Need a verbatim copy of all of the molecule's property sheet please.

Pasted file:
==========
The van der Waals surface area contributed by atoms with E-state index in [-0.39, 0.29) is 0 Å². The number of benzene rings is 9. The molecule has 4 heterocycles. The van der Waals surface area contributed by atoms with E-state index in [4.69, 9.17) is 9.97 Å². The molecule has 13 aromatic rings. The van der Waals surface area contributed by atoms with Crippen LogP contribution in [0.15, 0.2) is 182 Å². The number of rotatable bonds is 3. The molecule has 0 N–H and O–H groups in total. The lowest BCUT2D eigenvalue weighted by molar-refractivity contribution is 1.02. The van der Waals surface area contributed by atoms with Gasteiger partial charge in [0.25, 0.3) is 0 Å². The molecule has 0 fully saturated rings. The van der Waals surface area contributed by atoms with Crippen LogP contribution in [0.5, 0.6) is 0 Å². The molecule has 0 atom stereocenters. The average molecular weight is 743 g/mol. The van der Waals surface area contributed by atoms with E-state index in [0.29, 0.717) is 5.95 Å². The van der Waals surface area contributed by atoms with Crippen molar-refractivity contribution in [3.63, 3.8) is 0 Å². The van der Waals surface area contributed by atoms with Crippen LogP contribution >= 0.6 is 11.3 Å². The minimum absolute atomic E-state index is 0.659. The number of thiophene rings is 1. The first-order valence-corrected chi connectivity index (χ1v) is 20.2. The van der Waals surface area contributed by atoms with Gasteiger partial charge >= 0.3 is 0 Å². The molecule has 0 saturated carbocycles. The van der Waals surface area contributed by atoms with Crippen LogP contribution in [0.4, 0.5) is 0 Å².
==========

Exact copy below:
The van der Waals surface area contributed by atoms with E-state index in [-0.39, 0.29) is 0 Å². The number of benzene rings is 9. The molecule has 4 heterocycles. The van der Waals surface area contributed by atoms with E-state index in [4.69, 9.17) is 9.97 Å². The molecule has 13 aromatic rings. The van der Waals surface area contributed by atoms with Crippen LogP contribution in [0.15, 0.2) is 182 Å². The number of rotatable bonds is 3. The molecule has 0 N–H and O–H groups in total. The lowest BCUT2D eigenvalue weighted by molar-refractivity contribution is 1.02. The van der Waals surface area contributed by atoms with Gasteiger partial charge in [0.25, 0.3) is 0 Å². The molecule has 0 fully saturated rings. The van der Waals surface area contributed by atoms with Crippen LogP contribution in [0.5, 0.6) is 0 Å². The molecule has 0 atom stereocenters. The average molecular weight is 743 g/mol. The van der Waals surface area contributed by atoms with E-state index in [0.29, 0.717) is 5.95 Å². The van der Waals surface area contributed by atoms with Crippen molar-refractivity contribution in [3.63, 3.8) is 0 Å². The van der Waals surface area contributed by atoms with Crippen LogP contribution >= 0.6 is 11.3 Å². The minimum absolute atomic E-state index is 0.659. The number of thiophene rings is 1. The first-order valence-corrected chi connectivity index (χ1v) is 20.2. The van der Waals surface area contributed by atoms with Gasteiger partial charge >= 0.3 is 0 Å². The molecule has 0 saturated carbocycles. The van der Waals surface area contributed by atoms with Crippen LogP contribution in [0.4, 0.5) is 0 Å².